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Case Study: Anna Catherine Wiley (Knoxville, TN, 1879-1958)

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Catherine Wiley was one of the early female art students at the University of Tennessee, and taught art and drawing there from 1905 until 1918. She is credited with establishing formal art instruction at the school, and with making the program into one of the South’s best. While teaching at the university she wrote art reviews for the Knoxville News Sentinel, created illustrations for the Volunteer college yearbook, served as President of the Nicholson Art League, and director of the Fine Arts Department of Knoxville’s National Conservation Exposition. Wiley also studied at the Art Students League in New York under Frank DuMond and William Merritt Chase, and spent summers learning from major American Impressionists such as Robert Reid, Jonas Lie, and Martha Walter. She won two gold medals at the Appalachian Exposition in 1910 for “Most Meritorious Collection” and claimed the prize for the best Southern artist at the Southwestern Fair in Atlanta in 1917. Her paintings often depicting women in picturesque settings with vivid colors and expressive strokes, were exhibited at many prominent venues including the National Academy of Design in New York and the Pennsylvania Academy of Fine Arts. Catherine played a crucial role in developing visual arts in Knoxville as well as bringing attention to Southern women artists. In 1926, after the death of her father (1919) and mentor Lloyd Branson (1925), Wiley suffered a mental collapse which ended her painting career. She remained institutionalized until her death and is now buried in Old Gray Cemetery in Knoxville, TN.

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Lot 179: Impressionist Oil on Canvas by Anna Catherine Wiley Impressionist Oil on Canvas by Anna Catherine Wiley Lot 179: Impressionist Oil on Canvas by Anna Catherine Wiley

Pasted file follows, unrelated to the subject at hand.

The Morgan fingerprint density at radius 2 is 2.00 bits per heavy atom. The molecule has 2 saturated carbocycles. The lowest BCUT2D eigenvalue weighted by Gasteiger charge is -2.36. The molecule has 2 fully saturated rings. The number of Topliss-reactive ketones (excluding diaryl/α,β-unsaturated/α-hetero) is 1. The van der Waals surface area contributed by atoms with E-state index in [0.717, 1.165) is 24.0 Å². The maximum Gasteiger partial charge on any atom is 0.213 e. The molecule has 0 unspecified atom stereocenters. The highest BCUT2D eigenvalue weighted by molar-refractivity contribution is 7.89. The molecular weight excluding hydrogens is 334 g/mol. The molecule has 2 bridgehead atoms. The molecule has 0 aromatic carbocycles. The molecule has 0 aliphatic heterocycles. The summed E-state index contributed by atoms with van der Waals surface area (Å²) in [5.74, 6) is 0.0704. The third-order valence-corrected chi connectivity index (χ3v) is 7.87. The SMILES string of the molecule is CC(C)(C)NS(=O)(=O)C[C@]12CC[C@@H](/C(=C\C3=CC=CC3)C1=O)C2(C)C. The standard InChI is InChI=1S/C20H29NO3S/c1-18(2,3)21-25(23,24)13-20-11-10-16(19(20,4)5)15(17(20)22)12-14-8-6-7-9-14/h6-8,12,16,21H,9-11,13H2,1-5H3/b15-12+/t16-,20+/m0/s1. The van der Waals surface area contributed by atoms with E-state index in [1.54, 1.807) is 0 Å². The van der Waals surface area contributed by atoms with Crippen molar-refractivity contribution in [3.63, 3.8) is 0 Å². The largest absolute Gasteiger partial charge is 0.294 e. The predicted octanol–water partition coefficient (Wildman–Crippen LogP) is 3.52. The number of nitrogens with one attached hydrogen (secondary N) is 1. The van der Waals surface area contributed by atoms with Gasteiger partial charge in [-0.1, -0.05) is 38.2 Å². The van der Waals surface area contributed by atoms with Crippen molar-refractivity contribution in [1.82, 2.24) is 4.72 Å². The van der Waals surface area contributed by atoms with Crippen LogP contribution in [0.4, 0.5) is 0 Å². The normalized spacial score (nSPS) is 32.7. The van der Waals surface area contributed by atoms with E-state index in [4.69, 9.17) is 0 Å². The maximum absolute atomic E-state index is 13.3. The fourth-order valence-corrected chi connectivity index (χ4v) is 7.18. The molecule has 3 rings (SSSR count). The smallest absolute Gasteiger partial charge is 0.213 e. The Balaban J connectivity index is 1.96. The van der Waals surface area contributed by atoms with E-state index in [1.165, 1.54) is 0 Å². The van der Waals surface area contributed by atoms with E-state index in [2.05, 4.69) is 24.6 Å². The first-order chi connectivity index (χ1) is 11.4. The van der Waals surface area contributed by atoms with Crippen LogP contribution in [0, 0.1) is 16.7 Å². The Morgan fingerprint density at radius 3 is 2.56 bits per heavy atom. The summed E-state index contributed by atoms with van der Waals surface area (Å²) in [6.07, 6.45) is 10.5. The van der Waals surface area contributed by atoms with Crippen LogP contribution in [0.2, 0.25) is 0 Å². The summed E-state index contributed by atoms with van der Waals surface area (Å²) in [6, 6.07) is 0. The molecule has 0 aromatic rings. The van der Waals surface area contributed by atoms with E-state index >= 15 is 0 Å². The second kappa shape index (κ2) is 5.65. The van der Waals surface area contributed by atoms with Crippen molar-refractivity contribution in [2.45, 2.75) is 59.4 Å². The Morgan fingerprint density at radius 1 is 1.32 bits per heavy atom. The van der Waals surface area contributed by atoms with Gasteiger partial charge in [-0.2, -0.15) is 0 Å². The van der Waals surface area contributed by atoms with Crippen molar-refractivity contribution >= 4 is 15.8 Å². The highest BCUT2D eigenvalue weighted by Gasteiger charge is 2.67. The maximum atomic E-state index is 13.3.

Anna Catherine Wiley (1879 -1958) impressionist oil on canvas painting, depicting seated mother and child in a meadow. The woman’s flower- adorned hat sits in the foreground and a bank of trees is in the background. Signed and dated “Catherine Wiley, 1913″ lower right. Sight – 28 1/2″ H x 32 3/4″ W. Framed – 34 1/2″ H x 38 3/4” W. Provenance: a private Blount County, Tennessee collection. Biography: Catherine Wiley was one of the early female students at the University of Tennessee, and taught art and drawing there from 1905 until 1918. She is credited with establishing formal art instruction at the school, and with making the program into one of the South’s best. Wiley also studied at the Art Students League in New York under Frank DuMond, and spent summers learning from major American impressionists such as Robert Reid, Jonas Lie, and Martha Walter. She won two gold medals at the Appalachian Exposition in 1910, and claimed the prize for best Southern artist at the Southwestern Fair in Atlanta in 1917. She served as President of the Nicholson Art League and director of the Fine Arts Department of Knoxville’s National Conservation Exposition. Her paintings – often depicting women in picturesque settings — were exhibited at many prominent venues including the National Academy of Design in New York, and the Pennsylvania Academy of Fine Arts. In 1926, Wiley suffered a mental collapse which ended her painting career. She remained institutionalized until her death. Private Knoxville, TN collection. Condition: Overall very good condition with two visible spots of paint loss, one on a tree trunk in the background, the other in the bottom of the lady’s dress. Blacklighting does not reveal any repair or restoration. [See more photos →]